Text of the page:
DemosNews: Om Namah Shivaya
Om Namah Shivaya
By: NCW

Initially, after several attempts to understand exactly what Shivratri festival celebrates and what the celebrations entail, I gave up.

Indeed, giving up on analytic inquiries into the culture that surrounds me here in India has become a recurring trend in my life. Questions continue to lead to vastly divergent answers, even when my most reliable sources are proffering answers to my most simple questions. But what I am finding is that giving up the Western-style, university-trained analytic approach is a big part of coming to an understanding of what surrounds me here in India. Throwing myself in first and thinking about it later has become part of the fun, and the only way to function.

And so the point is that I left Delhi in a hurry to get to Varanasi in time for Shivratri despite the fact that at the time, I only had a few snippets of information. 1)Varanasi is (as mentioned previously) one of the holiest sites in Hinduism, 2)Varanasi is in Uttar Pradesh -- the most populated and most Hindu state in the Republic, and 3)one thing is for sure, Hindu festivals never disappoint the curious observer.

Turns out, as suspected, I was not alone. Thousands of pilgrims cram into the old neighborhoods of Varanasi to visit the myriad temples where both man- and nature-made “Lingums” are enshrined. Lingums are iconic phalluses believed to be manifestations of Shiva himself and a reminder of time’s infinitude. Here is a relevant paragraph that I like from a website explaining the holiday:


"Time is invisible and formless. Therefore Mahakal Shiva, as per the Vedas, manifested himself as "LINGUM" to make mankind aware of the presence of Eternal Time. That day when Shiva manifested himself in the form of "Lingum" was the fourth day of the dark night in the month of 'Magha' i.e. February-March. Maha Shivratri continues to be celebrated forever and ever.”



And the celebrating is outstanding. Three days of festivities and three nights of parades and carousing. The hooplah is fueled by a mixture of religious fervor, general joi de vivre, and lots and lots of Bhang Lassi -- a sweet yogurt milkshake infused with a potent Indian hash byproduct. This concoction is dispensed of by children at street-stands, and men ladling out of huge drums from the front of the stage or back of the parade float. (It is surprising to me that the whole affair isn’t overwhelmed by hippies and pot-heads from far and wide.)

Pilgrams flock to the temples to show their devotion and appease Shiva by adorning the Lingums with milk, yogurt, honey, flowers, and bael leaves. The halls fill with shouts and whispers of the mantra “Om Namah Shivaya.” According to that same website from before, it is believed that “[h]e, who utters the names of Shiva during Shivratri, with perfect devotion and concentration, is freed from all sins. He reaches the abode of Shiva and lives there happily. He is liberated from the wheel of births and deaths.”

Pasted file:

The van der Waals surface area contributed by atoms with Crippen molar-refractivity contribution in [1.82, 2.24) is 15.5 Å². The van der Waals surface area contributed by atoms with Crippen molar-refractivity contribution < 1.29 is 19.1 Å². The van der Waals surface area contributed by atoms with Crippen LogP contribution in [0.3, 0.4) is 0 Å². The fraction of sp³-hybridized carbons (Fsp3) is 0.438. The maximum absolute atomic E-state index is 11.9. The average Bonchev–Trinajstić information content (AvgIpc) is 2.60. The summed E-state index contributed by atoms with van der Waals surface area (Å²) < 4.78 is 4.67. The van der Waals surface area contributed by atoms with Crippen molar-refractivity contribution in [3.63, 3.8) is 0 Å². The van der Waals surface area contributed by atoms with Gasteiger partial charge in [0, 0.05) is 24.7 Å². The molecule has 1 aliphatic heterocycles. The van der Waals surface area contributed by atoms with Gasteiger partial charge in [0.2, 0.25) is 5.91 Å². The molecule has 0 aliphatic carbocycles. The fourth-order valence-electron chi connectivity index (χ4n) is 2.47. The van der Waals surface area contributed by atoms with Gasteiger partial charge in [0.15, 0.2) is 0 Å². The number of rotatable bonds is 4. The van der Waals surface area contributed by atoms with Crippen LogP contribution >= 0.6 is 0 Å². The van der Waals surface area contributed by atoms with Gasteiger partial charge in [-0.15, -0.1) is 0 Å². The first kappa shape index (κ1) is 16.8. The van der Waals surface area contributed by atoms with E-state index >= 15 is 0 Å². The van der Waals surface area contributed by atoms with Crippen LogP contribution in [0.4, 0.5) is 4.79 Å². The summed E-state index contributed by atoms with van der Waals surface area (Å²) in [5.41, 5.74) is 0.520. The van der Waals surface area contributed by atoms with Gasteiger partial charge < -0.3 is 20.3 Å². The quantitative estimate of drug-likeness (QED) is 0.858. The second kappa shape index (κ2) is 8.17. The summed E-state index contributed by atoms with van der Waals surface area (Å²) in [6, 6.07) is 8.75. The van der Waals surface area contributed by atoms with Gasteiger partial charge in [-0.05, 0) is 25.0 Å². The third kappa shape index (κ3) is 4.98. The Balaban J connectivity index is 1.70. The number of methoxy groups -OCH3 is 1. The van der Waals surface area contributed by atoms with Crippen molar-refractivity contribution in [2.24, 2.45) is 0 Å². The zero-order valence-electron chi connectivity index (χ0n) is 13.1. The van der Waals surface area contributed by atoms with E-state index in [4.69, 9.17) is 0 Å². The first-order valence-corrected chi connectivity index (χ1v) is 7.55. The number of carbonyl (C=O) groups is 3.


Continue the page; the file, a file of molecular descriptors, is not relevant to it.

Devotion is unswerving and sometimes borderline ferocious, and so inside, the temples get jam-packed quickly. Trampling with thousands of other bare-footed followers over the foot-deep piles of slippery, sweet, leafy detritus on the temples’ marble floors is a feeling I will not soon forget.

Outside the nights of Shivratri are filled with parades, other-worldly costumes and flashy bright lights. Like the wedding parades I am used to in Delhi, dozens of marching laborers hold tall faux-crystal chandeliers on top of towel-turbans on their heads. Each man’s chandelier is plugged into the next mans’ and the last man’s is plugged into a bellowing diesel generator on an ox-cart that follows the parade spewing out thick black smoke and a hell of a clamor.

Children dressed as various gods occupy their various floats in the parades. In order, I assume, to achieve maximum visibility, many of the god- and goddess-children are propped up on bicycle-seats mounted at the end of 6-foot poles that are attached like ship masts to their rolling floats. From afar, with the street level obstructed by the crowds, these spookey costumed children flow by, slowly sailing over the crowds (while holding onto their seats for dear life!).

Other costumed children sit in the floats, on horses, camels and elephants or walk on the street acting out the parts of their lovely, laughing or livid deities. One float was an uncharacteristically unadorned farm cart full of stark-naked little boys painted black as tar. Obviously I have not figured out what the hell that was all about.

But that is OK. Dive in first, and think about it later. Probably not a great life lesson, but it worked out well for me at Shivratri.

© 2021 NCW of DemosNews
THE DILLI: This is the blog of Noah Waxman, an American guy in Delhi (Dilli), India.

March 28, 2008 at 3:02am
DemosRating: 4
Hits: 1157

Genre: Away (Spectacles)
Type: Critical
Tags: India, Hindu, Festivals, Varanasi

Links:  http://www.thedilli.blogspot.c...

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